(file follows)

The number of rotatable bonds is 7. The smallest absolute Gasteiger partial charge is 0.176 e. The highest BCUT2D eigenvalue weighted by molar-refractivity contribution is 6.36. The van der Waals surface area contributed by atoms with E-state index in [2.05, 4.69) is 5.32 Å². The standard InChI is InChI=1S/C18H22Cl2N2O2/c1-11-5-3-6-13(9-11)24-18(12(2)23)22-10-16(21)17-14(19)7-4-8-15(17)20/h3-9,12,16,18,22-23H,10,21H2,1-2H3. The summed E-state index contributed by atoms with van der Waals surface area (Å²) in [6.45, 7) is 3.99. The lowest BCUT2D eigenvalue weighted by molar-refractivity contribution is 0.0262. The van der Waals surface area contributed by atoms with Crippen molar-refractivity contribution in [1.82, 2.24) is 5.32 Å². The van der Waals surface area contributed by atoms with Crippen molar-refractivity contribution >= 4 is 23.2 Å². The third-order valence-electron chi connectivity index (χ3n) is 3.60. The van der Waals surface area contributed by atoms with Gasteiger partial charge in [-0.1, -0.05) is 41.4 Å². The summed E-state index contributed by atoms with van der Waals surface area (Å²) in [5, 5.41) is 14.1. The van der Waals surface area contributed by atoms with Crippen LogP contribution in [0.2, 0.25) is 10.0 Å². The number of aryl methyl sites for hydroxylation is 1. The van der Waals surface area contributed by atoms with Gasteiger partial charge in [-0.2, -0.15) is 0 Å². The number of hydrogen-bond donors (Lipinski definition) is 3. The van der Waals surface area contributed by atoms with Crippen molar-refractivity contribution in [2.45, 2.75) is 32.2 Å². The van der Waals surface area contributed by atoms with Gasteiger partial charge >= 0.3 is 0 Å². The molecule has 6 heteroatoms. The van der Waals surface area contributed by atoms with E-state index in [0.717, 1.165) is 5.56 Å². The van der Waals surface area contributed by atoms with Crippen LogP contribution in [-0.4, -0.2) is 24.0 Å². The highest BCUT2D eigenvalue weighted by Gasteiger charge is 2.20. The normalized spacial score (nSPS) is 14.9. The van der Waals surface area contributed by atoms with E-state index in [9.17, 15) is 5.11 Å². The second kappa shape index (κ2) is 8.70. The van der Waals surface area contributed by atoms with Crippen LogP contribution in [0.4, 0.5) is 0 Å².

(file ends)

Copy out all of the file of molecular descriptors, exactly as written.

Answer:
The number of rotatable bonds is 7. The smallest absolute Gasteiger partial charge is 0.176 e. The highest BCUT2D eigenvalue weighted by molar-refractivity contribution is 6.36. The van der Waals surface area contributed by atoms with E-state index in [2.05, 4.69) is 5.32 Å². The standard InChI is InChI=1S/C18H22Cl2N2O2/c1-11-5-3-6-13(9-11)24-18(12(2)23)22-10-16(21)17-14(19)7-4-8-15(17)20/h3-9,12,16,18,22-23H,10,21H2,1-2H3. The summed E-state index contributed by atoms with van der Waals surface area (Å²) in [6.45, 7) is 3.99. The lowest BCUT2D eigenvalue weighted by molar-refractivity contribution is 0.0262. The van der Waals surface area contributed by atoms with Crippen molar-refractivity contribution in [1.82, 2.24) is 5.32 Å². The van der Waals surface area contributed by atoms with Crippen molar-refractivity contribution >= 4 is 23.2 Å². The third-order valence-electron chi connectivity index (χ3n) is 3.60. The van der Waals surface area contributed by atoms with Gasteiger partial charge in [-0.1, -0.05) is 41.4 Å². The summed E-state index contributed by atoms with van der Waals surface area (Å²) in [5, 5.41) is 14.1. The van der Waals surface area contributed by atoms with Crippen LogP contribution in [0.2, 0.25) is 10.0 Å². The number of aryl methyl sites for hydroxylation is 1. The van der Waals surface area contributed by atoms with Gasteiger partial charge in [-0.2, -0.15) is 0 Å². The number of hydrogen-bond donors (Lipinski definition) is 3. The van der Waals surface area contributed by atoms with Crippen molar-refractivity contribution in [2.45, 2.75) is 32.2 Å². The van der Waals surface area contributed by atoms with Gasteiger partial charge >= 0.3 is 0 Å². The molecule has 6 heteroatoms. The van der Waals surface area contributed by atoms with E-state index in [0.717, 1.165) is 5.56 Å². The van der Waals surface area contributed by atoms with Crippen LogP contribution in [-0.4, -0.2) is 24.0 Å². The highest BCUT2D eigenvalue weighted by Gasteiger charge is 2.20. The normalized spacial score (nSPS) is 14.9. The van der Waals surface area contributed by atoms with E-state index in [9.17, 15) is 5.11 Å². The second kappa shape index (κ2) is 8.70. The van der Waals surface area contributed by atoms with Crippen LogP contribution in [0.4, 0.5) is 0 Å².